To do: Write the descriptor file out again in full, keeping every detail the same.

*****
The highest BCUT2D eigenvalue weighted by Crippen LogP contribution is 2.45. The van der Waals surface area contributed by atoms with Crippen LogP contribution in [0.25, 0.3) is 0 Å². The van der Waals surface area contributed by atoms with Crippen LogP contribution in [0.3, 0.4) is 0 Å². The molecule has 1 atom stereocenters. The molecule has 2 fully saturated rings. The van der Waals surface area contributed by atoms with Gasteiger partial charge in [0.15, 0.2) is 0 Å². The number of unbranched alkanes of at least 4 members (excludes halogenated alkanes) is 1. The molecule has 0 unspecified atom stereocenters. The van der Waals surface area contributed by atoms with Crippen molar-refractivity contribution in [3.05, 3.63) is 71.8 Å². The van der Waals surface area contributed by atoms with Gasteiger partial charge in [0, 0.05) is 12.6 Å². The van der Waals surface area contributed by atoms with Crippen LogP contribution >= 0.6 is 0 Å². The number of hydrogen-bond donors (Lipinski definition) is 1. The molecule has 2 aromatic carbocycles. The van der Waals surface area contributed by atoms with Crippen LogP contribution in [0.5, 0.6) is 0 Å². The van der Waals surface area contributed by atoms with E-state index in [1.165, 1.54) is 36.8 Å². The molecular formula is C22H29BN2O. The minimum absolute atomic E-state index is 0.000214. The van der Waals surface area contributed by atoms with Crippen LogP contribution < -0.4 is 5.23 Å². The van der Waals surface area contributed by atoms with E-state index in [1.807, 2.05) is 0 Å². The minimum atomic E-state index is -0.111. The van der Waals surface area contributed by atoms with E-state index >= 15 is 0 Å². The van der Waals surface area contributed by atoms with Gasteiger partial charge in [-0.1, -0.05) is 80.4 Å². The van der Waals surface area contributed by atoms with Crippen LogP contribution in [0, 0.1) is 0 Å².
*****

The highest BCUT2D eigenvalue weighted by Crippen LogP contribution is 2.45. The van der Waals surface area contributed by atoms with Crippen LogP contribution in [0.25, 0.3) is 0 Å². The van der Waals surface area contributed by atoms with Crippen LogP contribution in [0.3, 0.4) is 0 Å². The molecule has 1 atom stereocenters. The molecule has 2 fully saturated rings. The van der Waals surface area contributed by atoms with Gasteiger partial charge in [0.15, 0.2) is 0 Å². The number of unbranched alkanes of at least 4 members (excludes halogenated alkanes) is 1. The molecule has 0 unspecified atom stereocenters. The van der Waals surface area contributed by atoms with Crippen molar-refractivity contribution in [3.05, 3.63) is 71.8 Å². The van der Waals surface area contributed by atoms with Gasteiger partial charge in [0, 0.05) is 12.6 Å². The van der Waals surface area contributed by atoms with Crippen LogP contribution >= 0.6 is 0 Å². The number of hydrogen-bond donors (Lipinski definition) is 1. The molecule has 2 aromatic carbocycles. The van der Waals surface area contributed by atoms with Crippen LogP contribution in [0.5, 0.6) is 0 Å². The van der Waals surface area contributed by atoms with E-state index in [1.165, 1.54) is 36.8 Å². The molecular formula is C22H29BN2O. The minimum absolute atomic E-state index is 0.000214. The van der Waals surface area contributed by atoms with Crippen LogP contribution < -0.4 is 5.23 Å². The van der Waals surface area contributed by atoms with E-state index in [1.807, 2.05) is 0 Å². The minimum atomic E-state index is -0.111. The van der Waals surface area contributed by atoms with E-state index >= 15 is 0 Å². The van der Waals surface area contributed by atoms with Gasteiger partial charge in [-0.1, -0.05) is 80.4 Å². The van der Waals surface area contributed by atoms with Crippen LogP contribution in [0, 0.1) is 0 Å².